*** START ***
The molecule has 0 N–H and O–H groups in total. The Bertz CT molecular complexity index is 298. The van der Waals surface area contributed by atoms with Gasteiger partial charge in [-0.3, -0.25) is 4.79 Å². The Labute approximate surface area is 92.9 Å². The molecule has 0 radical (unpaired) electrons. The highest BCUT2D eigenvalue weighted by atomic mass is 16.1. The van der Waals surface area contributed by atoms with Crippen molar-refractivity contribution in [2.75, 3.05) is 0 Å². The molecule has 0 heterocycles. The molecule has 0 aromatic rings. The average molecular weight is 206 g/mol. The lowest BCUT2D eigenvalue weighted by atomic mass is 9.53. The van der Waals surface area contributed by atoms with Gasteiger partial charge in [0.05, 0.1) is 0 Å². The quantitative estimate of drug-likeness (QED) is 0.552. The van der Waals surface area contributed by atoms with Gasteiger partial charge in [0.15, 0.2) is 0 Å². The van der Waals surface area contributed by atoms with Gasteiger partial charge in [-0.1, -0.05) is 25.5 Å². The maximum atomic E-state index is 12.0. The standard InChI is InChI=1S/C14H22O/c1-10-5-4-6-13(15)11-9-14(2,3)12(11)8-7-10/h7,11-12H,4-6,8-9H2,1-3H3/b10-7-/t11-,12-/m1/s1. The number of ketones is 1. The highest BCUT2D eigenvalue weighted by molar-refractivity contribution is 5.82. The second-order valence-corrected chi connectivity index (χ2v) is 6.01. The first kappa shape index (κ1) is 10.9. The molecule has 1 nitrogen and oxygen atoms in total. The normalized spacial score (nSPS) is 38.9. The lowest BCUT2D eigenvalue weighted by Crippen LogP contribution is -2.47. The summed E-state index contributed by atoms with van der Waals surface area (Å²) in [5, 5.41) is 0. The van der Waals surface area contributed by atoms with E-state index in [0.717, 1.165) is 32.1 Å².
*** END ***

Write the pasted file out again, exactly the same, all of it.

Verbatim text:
The molecule has 0 N–H and O–H groups in total. The Bertz CT molecular complexity index is 298. The van der Waals surface area contributed by atoms with Gasteiger partial charge in [-0.3, -0.25) is 4.79 Å². The Labute approximate surface area is 92.9 Å². The molecule has 0 radical (unpaired) electrons. The highest BCUT2D eigenvalue weighted by atomic mass is 16.1. The van der Waals surface area contributed by atoms with Crippen molar-refractivity contribution in [2.75, 3.05) is 0 Å². The molecule has 0 heterocycles. The molecule has 0 aromatic rings. The average molecular weight is 206 g/mol. The lowest BCUT2D eigenvalue weighted by atomic mass is 9.53. The van der Waals surface area contributed by atoms with Gasteiger partial charge in [0.05, 0.1) is 0 Å². The quantitative estimate of drug-likeness (QED) is 0.552. The van der Waals surface area contributed by atoms with Gasteiger partial charge in [0.15, 0.2) is 0 Å². The van der Waals surface area contributed by atoms with Gasteiger partial charge in [-0.1, -0.05) is 25.5 Å². The maximum atomic E-state index is 12.0. The standard InChI is InChI=1S/C14H22O/c1-10-5-4-6-13(15)11-9-14(2,3)12(11)8-7-10/h7,11-12H,4-6,8-9H2,1-3H3/b10-7-/t11-,12-/m1/s1. The number of ketones is 1. The highest BCUT2D eigenvalue weighted by molar-refractivity contribution is 5.82. The second-order valence-corrected chi connectivity index (χ2v) is 6.01. The first kappa shape index (κ1) is 10.9. The molecule has 1 nitrogen and oxygen atoms in total. The normalized spacial score (nSPS) is 38.9. The lowest BCUT2D eigenvalue weighted by Crippen LogP contribution is -2.47. The summed E-state index contributed by atoms with van der Waals surface area (Å²) in [5, 5.41) is 0. The van der Waals surface area contributed by atoms with E-state index in [0.717, 1.165) is 32.1 Å².